Dr. Alexander L. Kapelevich is a gear design consultant at AKGears, LLC. He holds a master’s degree in mechanical engineering at Moscow Aviation Institute and a Ph.D. degree in mechanical engineering at Moscow State Technical University. Dr. Kapelevich has more than 30 years of custom gear transmission research and design experience. He began his career working in the Russian aviation industry, where he was involved in R&D, software development, testing, and failure investigation for aerospace gear transmissions. Living in the United States since 1994, he developed the Direct Gear Design® methodology for custom gear transmissions that have been implemented in various fields, such as aerospace, automotive, agriculture, defense, robotics, racing, and many others. His specialties are the gear drive architecture, planetary systems, gear tooth macrogeometry optimization, gears with asymmetric teeth, and gear transmission performance maximization. Dr. Kapelevich is a member of American Gear Manufacturers Association.
Featured Author Profiles
"This book was written by [an] engineer for engineers, to show an alternative to the traditional way of gear design."
—Wonderpedia, Today's Featured Article 03.10.2014
"Direct Gear Design is a must-have book for the modern gear specialist. To be competitive, the world is looking for alternative methods to make new products. The gear production industry is not an exception. Finite element analysis, digital simulation tools, computer-controlled machining, [and] new materials demand the development of new approaches to design gears. Direct Gear Design by Alexander L. Kapelevich is exactly the book that established or new generation engineers should look for. It is practical; informative; includes recommendations, useful charts, diagrams, and tables; provides valuable information on gear geometry limitations; and brings implementation examples of different gearbox applications. The book introduces a new vision of gear design while addressing the old gear design challenges of reducing the stress level and increasing reliability of the gear trains."
—Mr. Yuriy Gmirya, Sikorsky Aircraft Corporation, USA
"… a useful tool for gear and transmission designers to come up with optimum gear design. Today we are forced to increase load carrying capacity, reduce transmission weight, and fulfill noise requirements without increasing manufacturing costs. The described new method, Direct Gear Design, and asymmetric gear design are helpful to reach this target."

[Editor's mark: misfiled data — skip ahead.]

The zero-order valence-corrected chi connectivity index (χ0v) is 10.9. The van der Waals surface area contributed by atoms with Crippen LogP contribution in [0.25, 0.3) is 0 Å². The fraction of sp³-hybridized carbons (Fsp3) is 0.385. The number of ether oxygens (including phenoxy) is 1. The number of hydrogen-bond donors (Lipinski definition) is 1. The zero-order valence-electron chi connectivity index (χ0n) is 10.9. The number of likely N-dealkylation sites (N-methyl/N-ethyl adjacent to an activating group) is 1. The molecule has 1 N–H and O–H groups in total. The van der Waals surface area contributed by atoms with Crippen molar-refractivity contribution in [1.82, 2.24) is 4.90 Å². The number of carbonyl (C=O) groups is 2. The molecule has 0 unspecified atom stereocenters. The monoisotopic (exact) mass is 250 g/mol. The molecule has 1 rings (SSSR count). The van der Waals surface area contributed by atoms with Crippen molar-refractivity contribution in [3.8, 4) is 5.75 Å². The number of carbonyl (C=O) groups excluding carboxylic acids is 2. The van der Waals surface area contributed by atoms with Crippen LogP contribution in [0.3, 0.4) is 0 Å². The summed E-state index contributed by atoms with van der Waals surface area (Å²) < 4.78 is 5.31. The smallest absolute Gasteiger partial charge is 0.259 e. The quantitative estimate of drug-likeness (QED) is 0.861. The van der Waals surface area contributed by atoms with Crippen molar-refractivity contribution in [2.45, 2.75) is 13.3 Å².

—Dr. Franz J. Joachim, ZF Friedrichshafen AG, Germany
"A modern description of how gears should be designed today when we have computer tools that allow us to optimize our gear designs far beyond what the standards allow us."
—Dr. Anders Flodin, Höganäs AB, Sweden
"Finally, a new book that deals with gear macrogeometry! While many papers are being published on microgeometry/gear corrections, only little work is published on the more important issue of gear macrogeometry optimization. This book opens up a new window of opportunity for the gear designer, and it deals with one of the few gear geometry types not yet fully utilized, asymmetric gears. This is most welcome, as it will encourage designers to think ‘outside the box’. And with today’s gear-cutting technologies (e.g., direct machining), the manufacturing of non-standard gears displaying superior performance is feasible at little cost increase. Furthermore, the book covers a wide area of gear types and gives practical hints on how to balance gear strength, how to design high addendum gears, and how to achieve unusually high ratios."
—Mr. Hanspeter Dinner, EES Gear GmbH, Switzerland